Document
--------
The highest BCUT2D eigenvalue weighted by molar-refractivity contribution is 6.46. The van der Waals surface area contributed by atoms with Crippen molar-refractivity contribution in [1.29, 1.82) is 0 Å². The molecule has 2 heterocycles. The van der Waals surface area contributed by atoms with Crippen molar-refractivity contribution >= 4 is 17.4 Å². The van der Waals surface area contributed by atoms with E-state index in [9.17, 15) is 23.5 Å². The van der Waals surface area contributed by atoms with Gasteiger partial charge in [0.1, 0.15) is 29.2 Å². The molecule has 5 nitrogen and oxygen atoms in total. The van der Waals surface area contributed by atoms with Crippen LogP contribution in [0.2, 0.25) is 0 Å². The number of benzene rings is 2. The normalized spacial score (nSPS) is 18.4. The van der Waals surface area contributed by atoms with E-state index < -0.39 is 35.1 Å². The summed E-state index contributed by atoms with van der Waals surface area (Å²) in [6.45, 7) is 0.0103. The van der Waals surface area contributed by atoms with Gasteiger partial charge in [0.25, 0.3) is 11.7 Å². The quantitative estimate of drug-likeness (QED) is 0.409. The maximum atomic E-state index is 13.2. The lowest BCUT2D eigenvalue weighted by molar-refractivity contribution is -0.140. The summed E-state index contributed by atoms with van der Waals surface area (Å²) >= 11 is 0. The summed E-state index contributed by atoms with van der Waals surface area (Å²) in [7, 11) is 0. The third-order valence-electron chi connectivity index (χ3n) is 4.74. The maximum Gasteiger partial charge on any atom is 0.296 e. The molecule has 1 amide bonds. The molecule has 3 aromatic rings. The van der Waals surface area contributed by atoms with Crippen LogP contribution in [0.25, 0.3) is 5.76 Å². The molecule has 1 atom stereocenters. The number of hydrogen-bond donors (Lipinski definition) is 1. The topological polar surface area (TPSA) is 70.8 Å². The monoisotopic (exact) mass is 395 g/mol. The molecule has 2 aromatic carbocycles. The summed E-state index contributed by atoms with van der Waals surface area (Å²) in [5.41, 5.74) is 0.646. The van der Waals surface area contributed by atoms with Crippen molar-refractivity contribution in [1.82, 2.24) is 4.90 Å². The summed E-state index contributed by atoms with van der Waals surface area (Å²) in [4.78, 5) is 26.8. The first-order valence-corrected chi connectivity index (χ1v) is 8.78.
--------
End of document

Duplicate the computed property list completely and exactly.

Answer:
The highest BCUT2D eigenvalue weighted by molar-refractivity contribution is 6.46. The van der Waals surface area contributed by atoms with Crippen molar-refractivity contribution in [1.29, 1.82) is 0 Å². The molecule has 2 heterocycles. The van der Waals surface area contributed by atoms with Crippen molar-refractivity contribution >= 4 is 17.4 Å². The van der Waals surface area contributed by atoms with E-state index in [9.17, 15) is 23.5 Å². The van der Waals surface area contributed by atoms with Gasteiger partial charge in [0.1, 0.15) is 29.2 Å². The molecule has 5 nitrogen and oxygen atoms in total. The van der Waals surface area contributed by atoms with Crippen LogP contribution in [0.2, 0.25) is 0 Å². The number of benzene rings is 2. The normalized spacial score (nSPS) is 18.4. The van der Waals surface area contributed by atoms with E-state index < -0.39 is 35.1 Å². The summed E-state index contributed by atoms with van der Waals surface area (Å²) in [6.45, 7) is 0.0103. The van der Waals surface area contributed by atoms with Gasteiger partial charge in [0.25, 0.3) is 11.7 Å². The quantitative estimate of drug-likeness (QED) is 0.409. The maximum atomic E-state index is 13.2. The lowest BCUT2D eigenvalue weighted by molar-refractivity contribution is -0.140. The summed E-state index contributed by atoms with van der Waals surface area (Å²) >= 11 is 0. The summed E-state index contributed by atoms with van der Waals surface area (Å²) in [7, 11) is 0. The third-order valence-electron chi connectivity index (χ3n) is 4.74. The maximum Gasteiger partial charge on any atom is 0.296 e. The molecule has 1 amide bonds. The molecule has 3 aromatic rings. The van der Waals surface area contributed by atoms with Crippen LogP contribution in [0.25, 0.3) is 5.76 Å². The molecule has 1 atom stereocenters. The number of hydrogen-bond donors (Lipinski definition) is 1. The topological polar surface area (TPSA) is 70.8 Å². The monoisotopic (exact) mass is 395 g/mol. The molecule has 2 aromatic carbocycles. The summed E-state index contributed by atoms with van der Waals surface area (Å²) in [5.41, 5.74) is 0.646. The van der Waals surface area contributed by atoms with Crippen molar-refractivity contribution in [1.82, 2.24) is 4.90 Å². The summed E-state index contributed by atoms with van der Waals surface area (Å²) in [4.78, 5) is 26.8. The first-order valence-corrected chi connectivity index (χ1v) is 8.78.